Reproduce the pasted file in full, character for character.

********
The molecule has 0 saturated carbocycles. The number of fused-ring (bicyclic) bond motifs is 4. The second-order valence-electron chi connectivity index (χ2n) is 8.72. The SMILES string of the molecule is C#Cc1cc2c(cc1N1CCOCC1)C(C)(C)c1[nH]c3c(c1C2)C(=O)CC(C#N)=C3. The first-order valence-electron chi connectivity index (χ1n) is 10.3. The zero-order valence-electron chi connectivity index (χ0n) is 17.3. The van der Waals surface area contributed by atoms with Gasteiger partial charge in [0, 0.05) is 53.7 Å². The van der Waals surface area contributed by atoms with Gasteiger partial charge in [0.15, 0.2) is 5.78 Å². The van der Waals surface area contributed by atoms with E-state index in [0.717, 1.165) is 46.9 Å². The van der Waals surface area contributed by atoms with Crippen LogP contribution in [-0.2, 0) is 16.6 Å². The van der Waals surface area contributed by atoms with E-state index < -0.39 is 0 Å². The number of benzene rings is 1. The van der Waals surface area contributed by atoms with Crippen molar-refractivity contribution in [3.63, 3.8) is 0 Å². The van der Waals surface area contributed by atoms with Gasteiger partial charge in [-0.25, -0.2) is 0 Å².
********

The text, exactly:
The molecule has 0 saturated carbocycles. The number of fused-ring (bicyclic) bond motifs is 4. The second-order valence-electron chi connectivity index (χ2n) is 8.72. The SMILES string of the molecule is C#Cc1cc2c(cc1N1CCOCC1)C(C)(C)c1[nH]c3c(c1C2)C(=O)CC(C#N)=C3. The first-order valence-electron chi connectivity index (χ1n) is 10.3. The zero-order valence-electron chi connectivity index (χ0n) is 17.3. The van der Waals surface area contributed by atoms with Gasteiger partial charge in [0, 0.05) is 53.7 Å². The van der Waals surface area contributed by atoms with Gasteiger partial charge in [0.15, 0.2) is 5.78 Å². The van der Waals surface area contributed by atoms with E-state index in [0.717, 1.165) is 46.9 Å². The van der Waals surface area contributed by atoms with Crippen LogP contribution in [-0.2, 0) is 16.6 Å². The van der Waals surface area contributed by atoms with E-state index < -0.39 is 0 Å². The number of benzene rings is 1. The van der Waals surface area contributed by atoms with Crippen molar-refractivity contribution in [3.63, 3.8) is 0 Å². The van der Waals surface area contributed by atoms with Gasteiger partial charge in [-0.25, -0.2) is 0 Å².